So...we're going to change things up a bit. It's not clear whether the problem is vasculature or airway in nature. So we're hitting it from both ends. We're going up on his Sildenafil to hit the vasculature angle (pulmonary hypertension) and restarting Xopenex treatments to hit the airway. Please pray with us that his body will be responsive and his lungs can start to relax.
We're worried about Bodie. Worried enough that we now have 02 at home in case we need it. Man, it just feels like such a huge deflating step backwards. We took a blue and winded boy into surgery, expecting to get a rosy pink, full of breath little boy back. And instead, we got an equally blue and winded boy back, except that now his blue and winded body is trying to recover from open-heart surgery. It stinks.
It's so hard not to compare Bodie to his Fontanning buddies who, even those who had complications post-op are doing awesome now, all pink and rosy and running around like typical kids. But then, as my mom reminded me earlier today, Bodie isn't like the other kids he Fontanned with this summer. Truly, he isn't.
I know a lot of kids who have had a ton of complications early on, like Bodie. And I know a ton of kids who are doing awesome now, like Bodie was pre-Fontan. But those two populations generally don't have much cross over. I don't know any kid who has had as many complications as Bodie did doing as well as he is. To be completely and totally honest, that's because very few kids who had the kind of complications Bodie had survived to make it to the Fontan.
I'll let that sink in for a minute.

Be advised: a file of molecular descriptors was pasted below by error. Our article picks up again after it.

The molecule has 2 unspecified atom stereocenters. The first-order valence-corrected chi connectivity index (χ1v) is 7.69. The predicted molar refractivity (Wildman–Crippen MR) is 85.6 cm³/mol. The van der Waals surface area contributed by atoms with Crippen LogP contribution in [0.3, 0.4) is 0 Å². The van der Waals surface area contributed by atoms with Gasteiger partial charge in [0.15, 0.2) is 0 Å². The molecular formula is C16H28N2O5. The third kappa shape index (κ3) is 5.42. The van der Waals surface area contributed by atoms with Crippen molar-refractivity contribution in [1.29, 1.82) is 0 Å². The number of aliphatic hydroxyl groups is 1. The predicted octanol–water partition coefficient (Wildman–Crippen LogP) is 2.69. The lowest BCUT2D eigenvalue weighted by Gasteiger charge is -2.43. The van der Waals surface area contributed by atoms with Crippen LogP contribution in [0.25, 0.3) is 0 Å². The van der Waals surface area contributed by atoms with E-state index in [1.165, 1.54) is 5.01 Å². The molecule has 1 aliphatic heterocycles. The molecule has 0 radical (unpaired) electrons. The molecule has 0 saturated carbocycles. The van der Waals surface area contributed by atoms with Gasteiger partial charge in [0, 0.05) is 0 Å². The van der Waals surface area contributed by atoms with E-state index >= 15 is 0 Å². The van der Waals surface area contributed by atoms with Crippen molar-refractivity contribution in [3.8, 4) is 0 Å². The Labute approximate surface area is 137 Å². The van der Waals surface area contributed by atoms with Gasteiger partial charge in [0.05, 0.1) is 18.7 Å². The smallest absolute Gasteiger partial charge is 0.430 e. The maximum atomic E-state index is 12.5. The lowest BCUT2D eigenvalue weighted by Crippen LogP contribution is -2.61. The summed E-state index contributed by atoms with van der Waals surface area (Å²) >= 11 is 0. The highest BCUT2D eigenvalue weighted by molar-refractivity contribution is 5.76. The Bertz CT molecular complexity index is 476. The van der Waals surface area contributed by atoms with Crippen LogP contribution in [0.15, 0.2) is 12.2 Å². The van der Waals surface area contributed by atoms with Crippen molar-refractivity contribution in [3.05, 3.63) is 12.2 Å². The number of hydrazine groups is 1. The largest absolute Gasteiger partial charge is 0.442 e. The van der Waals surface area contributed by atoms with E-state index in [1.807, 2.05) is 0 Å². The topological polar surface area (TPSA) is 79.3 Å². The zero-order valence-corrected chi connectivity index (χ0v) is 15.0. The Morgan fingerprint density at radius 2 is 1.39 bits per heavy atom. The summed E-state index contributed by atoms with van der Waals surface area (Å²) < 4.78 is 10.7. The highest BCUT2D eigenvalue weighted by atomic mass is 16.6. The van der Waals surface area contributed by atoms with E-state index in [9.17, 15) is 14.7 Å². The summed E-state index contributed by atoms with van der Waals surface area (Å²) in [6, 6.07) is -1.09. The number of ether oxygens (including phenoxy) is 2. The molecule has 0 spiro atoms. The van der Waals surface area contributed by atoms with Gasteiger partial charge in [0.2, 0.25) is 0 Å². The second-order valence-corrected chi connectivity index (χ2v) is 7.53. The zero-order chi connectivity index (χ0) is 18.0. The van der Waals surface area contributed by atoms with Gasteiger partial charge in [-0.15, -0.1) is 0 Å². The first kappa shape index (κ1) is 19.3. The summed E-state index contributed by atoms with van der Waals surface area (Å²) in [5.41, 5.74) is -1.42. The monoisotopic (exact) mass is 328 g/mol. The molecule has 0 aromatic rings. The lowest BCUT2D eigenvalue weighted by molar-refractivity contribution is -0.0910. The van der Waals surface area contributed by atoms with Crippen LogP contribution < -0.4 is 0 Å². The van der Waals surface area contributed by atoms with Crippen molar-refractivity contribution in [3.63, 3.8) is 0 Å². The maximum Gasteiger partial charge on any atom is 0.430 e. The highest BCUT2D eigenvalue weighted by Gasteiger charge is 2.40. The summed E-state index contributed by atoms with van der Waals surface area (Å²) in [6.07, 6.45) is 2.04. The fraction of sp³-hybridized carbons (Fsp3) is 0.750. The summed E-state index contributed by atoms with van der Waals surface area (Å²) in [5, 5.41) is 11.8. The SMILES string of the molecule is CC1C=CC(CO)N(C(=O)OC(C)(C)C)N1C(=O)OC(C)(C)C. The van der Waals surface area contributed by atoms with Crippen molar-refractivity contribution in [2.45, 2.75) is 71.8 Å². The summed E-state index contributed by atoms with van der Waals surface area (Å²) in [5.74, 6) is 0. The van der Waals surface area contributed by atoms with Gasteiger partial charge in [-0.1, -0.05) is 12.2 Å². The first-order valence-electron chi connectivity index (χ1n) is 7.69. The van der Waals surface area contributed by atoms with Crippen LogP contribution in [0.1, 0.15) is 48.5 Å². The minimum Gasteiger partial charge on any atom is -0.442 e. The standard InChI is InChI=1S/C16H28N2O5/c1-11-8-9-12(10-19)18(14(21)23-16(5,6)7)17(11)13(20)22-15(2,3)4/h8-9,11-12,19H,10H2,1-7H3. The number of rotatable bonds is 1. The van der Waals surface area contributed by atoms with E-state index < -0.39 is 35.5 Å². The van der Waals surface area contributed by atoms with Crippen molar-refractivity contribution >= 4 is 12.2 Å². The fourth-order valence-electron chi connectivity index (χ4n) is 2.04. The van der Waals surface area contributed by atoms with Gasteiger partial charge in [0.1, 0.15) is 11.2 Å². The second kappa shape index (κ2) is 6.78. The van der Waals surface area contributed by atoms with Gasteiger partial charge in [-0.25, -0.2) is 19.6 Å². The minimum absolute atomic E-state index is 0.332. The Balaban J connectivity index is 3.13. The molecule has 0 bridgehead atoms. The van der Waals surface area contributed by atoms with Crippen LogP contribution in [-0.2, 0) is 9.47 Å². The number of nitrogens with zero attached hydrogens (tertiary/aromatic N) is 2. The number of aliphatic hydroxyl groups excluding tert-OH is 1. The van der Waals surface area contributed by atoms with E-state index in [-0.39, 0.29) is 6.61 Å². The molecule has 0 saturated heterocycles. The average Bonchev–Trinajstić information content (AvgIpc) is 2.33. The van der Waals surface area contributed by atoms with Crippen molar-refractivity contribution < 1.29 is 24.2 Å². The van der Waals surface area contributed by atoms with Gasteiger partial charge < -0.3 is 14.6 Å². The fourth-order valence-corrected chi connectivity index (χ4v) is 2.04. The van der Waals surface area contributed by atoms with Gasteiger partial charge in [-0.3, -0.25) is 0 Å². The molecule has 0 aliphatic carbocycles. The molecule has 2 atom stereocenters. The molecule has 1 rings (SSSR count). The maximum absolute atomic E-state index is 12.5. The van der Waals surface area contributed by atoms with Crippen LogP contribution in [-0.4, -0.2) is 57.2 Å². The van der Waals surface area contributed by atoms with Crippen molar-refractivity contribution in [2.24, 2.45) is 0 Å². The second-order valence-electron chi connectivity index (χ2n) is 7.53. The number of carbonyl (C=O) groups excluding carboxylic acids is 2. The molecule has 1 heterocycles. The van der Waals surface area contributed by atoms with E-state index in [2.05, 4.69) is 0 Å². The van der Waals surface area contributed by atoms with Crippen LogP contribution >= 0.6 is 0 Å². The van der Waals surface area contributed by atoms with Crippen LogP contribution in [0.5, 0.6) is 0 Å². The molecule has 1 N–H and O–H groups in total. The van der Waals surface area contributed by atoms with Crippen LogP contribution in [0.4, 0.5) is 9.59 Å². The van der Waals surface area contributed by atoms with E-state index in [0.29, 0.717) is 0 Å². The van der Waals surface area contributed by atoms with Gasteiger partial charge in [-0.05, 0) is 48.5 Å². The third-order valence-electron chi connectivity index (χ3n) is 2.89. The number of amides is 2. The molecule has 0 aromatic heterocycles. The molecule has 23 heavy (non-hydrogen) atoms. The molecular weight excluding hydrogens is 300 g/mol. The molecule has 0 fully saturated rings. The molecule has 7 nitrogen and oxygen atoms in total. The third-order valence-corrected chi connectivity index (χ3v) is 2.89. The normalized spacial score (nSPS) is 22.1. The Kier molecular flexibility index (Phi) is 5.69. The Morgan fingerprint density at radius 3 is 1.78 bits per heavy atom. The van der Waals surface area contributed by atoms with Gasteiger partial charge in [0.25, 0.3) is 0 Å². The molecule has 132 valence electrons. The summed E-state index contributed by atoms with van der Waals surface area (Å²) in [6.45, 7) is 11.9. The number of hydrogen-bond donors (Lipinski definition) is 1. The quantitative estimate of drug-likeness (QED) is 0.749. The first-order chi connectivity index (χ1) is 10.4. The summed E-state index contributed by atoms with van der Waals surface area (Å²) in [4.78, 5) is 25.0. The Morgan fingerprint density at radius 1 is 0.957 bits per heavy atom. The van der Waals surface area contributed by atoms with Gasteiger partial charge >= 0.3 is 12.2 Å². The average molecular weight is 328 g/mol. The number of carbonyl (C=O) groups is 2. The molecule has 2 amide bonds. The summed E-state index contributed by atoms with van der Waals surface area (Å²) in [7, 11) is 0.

So, perhaps our expectations are too high. Perhaps it's not fair to expect a child
with pulmonary hypertension,
and known major unexplained rhythm issues,
and a history of c-diff, paraflu and MRSA,
who spent almost his entire first 5 months of life inpatient,
who had not just the Norwood and Glenn (like his fellow Fontanning buddies), but also a shunt revision and pacemaker placement in between,
who had 2 open-chest surgeries in 4 days and is only 7 weeks out from that last surgery,
who is recovering from a staph infection, and
who is on IV and oral antibiotics
to recover at the speed of light and be satting really well and doing fantastic already. But, as his mom, dangit if I don't want that for him. I want him to be running and not be out of breath. He deserves this, after everything he has been through.
He doesn't know any different. He's happy. He's silly. He loves life.
But we know different. And we want more for him.
Tonight, please pray for our boy. Please pray for us to get this EAT under control. Pray for his lungs to settle down. Pray for his sats to come up. Pray for his body to adjust to the Fontan.
And please pray for Dusk and I. Pray for us to turn this worry over to God. Because it's a tough road trying to handle all the worry ourselves. We're both exhausted and our reserves are completely depleted. We're running on empty and in desperate need of replenishment, of our family catching a break, of us having an opportunity to truly catch our breath. Please pray for us to find that, to find peace amidst the chaos, grace amidst the pain and fear.